Roslin has a Diploma in Clinical Supervision and is an experienced Counsellor registered with BACP and COSCA. She has extensive experience in a variety of counselling settings and has worked with a wide range of people of different ages, social, ethnic and cultural backgrounds.
Roslin’s training is integrative which means that she draws upon a range of different therapeutic models when working with Counsellors.
Roslin is able to offer individual or group Supervision to qualified counsellors as well as those in training.
Supervision is there to reflect on client work as well as provide an opportunity to gain greater confidence in understanding the therapeutic relationship. The relationship between the Counsellor and their Supervisor is fundamental and Roslin would work to ensure that she developed a good, honest, open framework with the supervisee.
Roslin would be happy to meet with prospective supervisees for an initial exploratory session to get a feel for how we might work together.
Her approach in supervision is to offer a professional, sensitive, respectful and enjoyable experience that feels safe to explore anything. She is also able to actively support your professional development.
Clinical supervision is a collaborative process involving observation, evaluation and self-assessment building on the strengths and talents of the supervisee. Supervision also supports the supervisee in holding ethical and professional standards to promote and protect the welfare of the supervisee and their clients.
Clinical supervision is something that is a very important aspect of counselling as it helps to ensure that the counselling services offered to clients are reaching their highest potential. It is a formal meeting in which therapists can discuss their work on a regular basis. It is a chance to gain a little more insight from another experienced professional, but also an ethically important part of practising. At the most basic of levels, supervision means to oversee another individual.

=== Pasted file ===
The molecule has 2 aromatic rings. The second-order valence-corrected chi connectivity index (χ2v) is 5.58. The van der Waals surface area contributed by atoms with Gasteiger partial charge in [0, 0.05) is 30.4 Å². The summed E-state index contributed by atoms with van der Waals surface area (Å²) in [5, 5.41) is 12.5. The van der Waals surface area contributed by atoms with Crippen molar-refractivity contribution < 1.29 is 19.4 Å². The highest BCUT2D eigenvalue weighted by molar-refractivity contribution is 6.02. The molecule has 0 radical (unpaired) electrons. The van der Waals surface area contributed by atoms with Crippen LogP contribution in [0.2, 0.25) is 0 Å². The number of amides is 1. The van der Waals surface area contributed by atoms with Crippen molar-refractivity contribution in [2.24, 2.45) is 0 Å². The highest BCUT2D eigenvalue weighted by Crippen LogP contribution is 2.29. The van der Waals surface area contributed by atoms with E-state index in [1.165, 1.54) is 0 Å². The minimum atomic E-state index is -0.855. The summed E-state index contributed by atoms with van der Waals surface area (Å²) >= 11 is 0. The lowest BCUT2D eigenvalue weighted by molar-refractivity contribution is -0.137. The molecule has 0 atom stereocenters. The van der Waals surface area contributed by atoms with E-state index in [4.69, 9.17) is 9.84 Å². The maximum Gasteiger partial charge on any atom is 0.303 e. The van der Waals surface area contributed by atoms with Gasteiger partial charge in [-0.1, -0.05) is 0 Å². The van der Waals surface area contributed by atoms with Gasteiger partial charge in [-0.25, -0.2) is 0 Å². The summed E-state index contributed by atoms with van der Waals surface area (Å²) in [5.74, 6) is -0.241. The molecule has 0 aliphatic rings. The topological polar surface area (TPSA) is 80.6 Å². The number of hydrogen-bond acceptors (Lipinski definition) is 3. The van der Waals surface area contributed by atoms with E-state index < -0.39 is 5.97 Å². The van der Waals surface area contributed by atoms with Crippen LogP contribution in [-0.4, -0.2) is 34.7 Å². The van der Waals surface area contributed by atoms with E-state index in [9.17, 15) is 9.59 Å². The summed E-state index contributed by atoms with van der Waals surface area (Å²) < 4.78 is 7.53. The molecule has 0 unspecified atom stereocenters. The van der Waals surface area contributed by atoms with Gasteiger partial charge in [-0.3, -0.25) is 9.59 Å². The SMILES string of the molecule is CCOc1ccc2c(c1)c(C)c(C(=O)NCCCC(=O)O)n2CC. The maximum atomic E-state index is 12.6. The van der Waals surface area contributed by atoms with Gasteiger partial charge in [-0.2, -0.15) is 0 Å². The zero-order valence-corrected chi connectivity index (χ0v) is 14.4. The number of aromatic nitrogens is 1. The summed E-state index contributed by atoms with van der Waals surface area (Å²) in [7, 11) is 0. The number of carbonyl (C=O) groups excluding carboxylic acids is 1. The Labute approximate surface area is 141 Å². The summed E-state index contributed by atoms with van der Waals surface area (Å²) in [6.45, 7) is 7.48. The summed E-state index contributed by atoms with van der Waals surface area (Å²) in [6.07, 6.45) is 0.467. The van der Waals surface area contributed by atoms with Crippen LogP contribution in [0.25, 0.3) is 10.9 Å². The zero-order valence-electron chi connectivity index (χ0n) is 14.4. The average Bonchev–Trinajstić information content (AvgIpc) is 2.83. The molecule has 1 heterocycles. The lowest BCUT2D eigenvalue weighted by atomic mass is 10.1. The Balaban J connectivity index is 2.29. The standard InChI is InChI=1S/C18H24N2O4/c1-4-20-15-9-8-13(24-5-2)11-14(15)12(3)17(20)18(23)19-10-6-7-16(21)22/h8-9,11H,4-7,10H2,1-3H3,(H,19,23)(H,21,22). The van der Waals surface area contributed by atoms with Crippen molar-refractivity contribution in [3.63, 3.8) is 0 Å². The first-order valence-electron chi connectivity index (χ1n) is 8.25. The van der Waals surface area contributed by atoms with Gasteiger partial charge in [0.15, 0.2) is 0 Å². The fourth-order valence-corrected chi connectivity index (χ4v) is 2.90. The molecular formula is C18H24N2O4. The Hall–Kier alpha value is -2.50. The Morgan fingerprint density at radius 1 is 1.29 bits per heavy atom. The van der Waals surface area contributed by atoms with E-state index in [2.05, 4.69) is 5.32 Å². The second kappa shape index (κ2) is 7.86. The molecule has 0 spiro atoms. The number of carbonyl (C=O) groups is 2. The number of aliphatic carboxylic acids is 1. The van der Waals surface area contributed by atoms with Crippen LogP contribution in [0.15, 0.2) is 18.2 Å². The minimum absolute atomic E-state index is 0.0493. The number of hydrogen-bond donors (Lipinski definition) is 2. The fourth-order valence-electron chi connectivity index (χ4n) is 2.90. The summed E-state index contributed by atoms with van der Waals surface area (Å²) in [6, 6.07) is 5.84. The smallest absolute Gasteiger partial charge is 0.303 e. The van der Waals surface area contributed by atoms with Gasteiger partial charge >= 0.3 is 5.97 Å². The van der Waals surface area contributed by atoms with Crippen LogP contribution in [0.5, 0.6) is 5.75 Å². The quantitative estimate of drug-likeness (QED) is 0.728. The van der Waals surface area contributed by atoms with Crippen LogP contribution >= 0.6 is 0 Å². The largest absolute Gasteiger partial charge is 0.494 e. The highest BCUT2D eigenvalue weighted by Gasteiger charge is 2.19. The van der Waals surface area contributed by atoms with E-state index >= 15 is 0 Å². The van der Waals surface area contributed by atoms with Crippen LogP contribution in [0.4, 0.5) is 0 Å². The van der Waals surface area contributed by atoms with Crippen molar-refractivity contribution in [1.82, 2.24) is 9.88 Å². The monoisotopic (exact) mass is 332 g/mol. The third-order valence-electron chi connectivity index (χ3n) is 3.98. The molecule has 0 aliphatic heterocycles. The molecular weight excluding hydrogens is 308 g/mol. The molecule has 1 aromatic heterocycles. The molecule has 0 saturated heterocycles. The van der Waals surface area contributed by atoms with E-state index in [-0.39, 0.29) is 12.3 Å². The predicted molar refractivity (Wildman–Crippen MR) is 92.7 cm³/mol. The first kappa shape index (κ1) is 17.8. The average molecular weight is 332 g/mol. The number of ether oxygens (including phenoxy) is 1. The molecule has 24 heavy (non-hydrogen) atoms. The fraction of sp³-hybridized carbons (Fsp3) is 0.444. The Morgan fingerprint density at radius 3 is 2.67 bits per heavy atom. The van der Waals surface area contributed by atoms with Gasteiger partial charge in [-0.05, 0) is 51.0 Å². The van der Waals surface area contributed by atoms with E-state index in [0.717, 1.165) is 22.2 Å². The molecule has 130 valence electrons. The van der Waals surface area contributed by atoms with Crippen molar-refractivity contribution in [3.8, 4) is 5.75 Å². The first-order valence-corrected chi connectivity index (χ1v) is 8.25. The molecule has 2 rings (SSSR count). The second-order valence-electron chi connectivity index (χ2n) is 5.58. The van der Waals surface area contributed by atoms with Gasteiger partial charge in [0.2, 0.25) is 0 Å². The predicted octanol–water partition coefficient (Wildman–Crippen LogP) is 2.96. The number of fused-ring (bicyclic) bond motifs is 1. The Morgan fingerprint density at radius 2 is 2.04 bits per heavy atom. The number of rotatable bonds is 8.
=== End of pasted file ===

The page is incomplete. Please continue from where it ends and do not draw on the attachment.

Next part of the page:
In the UK, most professional bodies regard supervision as a necessity. It is essential, both to protect clients and to improve the skills of therapists by working with them to be better equipped to help their clients.
Supervision exists for two reasons:
• To protect clients
• To improve the ability of counsellors to provide value to their clients.
Supervision protects clients by involving an impartial third party in the work of a counsellor and client, helping to reduce the risk of serious oversight and helping the counsellor concerned to reflect on their own feelings, thoughts, behaviour and general approach with the client.
These opportunities will reflect on how the counsellor can relate to their clients, as well as garner insights from the perspective of another therapist, It also helps the counsellor to improve the value they are providing for their clients.
A practice of supervision means that many details provided by clients are shared with people other than the counsellor who is concerned. However, overall client confidentiality is still safeguarded because:
• Individually identifying information (such as a full name) is not revealed.
• Information shared in supervision is itself protected under a contract of confidentiality and normally may not be shared outside the supervision relationship.
This ensures that the information can’t be traced back to the individual that it relates to, and that information will not go beyond the relationship, except in exceptional circumstances.
Any counsellor or psychotherapist, regardless of experience, will require supervision. A client who encounters a therapist working without supervision should properly consider carefully whether they wish to work with that therapist.